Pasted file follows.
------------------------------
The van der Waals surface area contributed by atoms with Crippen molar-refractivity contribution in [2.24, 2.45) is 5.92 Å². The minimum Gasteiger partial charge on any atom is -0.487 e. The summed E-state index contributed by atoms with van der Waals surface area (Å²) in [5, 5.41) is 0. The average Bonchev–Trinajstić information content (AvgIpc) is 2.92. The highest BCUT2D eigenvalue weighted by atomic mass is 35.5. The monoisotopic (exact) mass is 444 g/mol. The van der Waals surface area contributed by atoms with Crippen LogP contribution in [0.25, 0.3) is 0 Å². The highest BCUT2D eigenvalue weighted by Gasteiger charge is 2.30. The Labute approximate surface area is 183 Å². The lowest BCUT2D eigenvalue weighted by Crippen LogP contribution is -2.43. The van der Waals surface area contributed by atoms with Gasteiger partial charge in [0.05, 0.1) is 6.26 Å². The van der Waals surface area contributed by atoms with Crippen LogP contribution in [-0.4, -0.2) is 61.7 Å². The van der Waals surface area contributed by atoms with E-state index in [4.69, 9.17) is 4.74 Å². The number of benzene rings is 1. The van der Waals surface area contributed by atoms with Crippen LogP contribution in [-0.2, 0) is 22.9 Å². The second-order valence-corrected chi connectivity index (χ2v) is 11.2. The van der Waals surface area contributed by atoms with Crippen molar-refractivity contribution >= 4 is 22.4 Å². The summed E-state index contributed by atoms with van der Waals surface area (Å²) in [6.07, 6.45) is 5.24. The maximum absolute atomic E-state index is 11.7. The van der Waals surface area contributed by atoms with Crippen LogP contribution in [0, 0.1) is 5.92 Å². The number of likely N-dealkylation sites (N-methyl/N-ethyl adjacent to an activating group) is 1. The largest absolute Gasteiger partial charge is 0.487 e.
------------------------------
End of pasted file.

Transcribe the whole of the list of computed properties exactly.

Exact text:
The van der Waals surface area contributed by atoms with Crippen molar-refractivity contribution in [2.24, 2.45) is 5.92 Å². The minimum Gasteiger partial charge on any atom is -0.487 e. The summed E-state index contributed by atoms with van der Waals surface area (Å²) in [5, 5.41) is 0. The average Bonchev–Trinajstić information content (AvgIpc) is 2.92. The highest BCUT2D eigenvalue weighted by atomic mass is 35.5. The monoisotopic (exact) mass is 444 g/mol. The van der Waals surface area contributed by atoms with Crippen LogP contribution in [0.25, 0.3) is 0 Å². The highest BCUT2D eigenvalue weighted by Gasteiger charge is 2.30. The Labute approximate surface area is 183 Å². The lowest BCUT2D eigenvalue weighted by Crippen LogP contribution is -2.43. The van der Waals surface area contributed by atoms with Gasteiger partial charge in [0.05, 0.1) is 6.26 Å². The van der Waals surface area contributed by atoms with Crippen LogP contribution in [-0.4, -0.2) is 61.7 Å². The van der Waals surface area contributed by atoms with E-state index in [4.69, 9.17) is 4.74 Å². The number of benzene rings is 1. The van der Waals surface area contributed by atoms with Crippen LogP contribution in [-0.2, 0) is 22.9 Å². The second-order valence-corrected chi connectivity index (χ2v) is 11.2. The van der Waals surface area contributed by atoms with Crippen molar-refractivity contribution >= 4 is 22.4 Å². The summed E-state index contributed by atoms with van der Waals surface area (Å²) in [6.07, 6.45) is 5.24. The maximum absolute atomic E-state index is 11.7. The van der Waals surface area contributed by atoms with Crippen LogP contribution in [0, 0.1) is 5.92 Å². The number of likely N-dealkylation sites (N-methyl/N-ethyl adjacent to an activating group) is 1. The largest absolute Gasteiger partial charge is 0.487 e.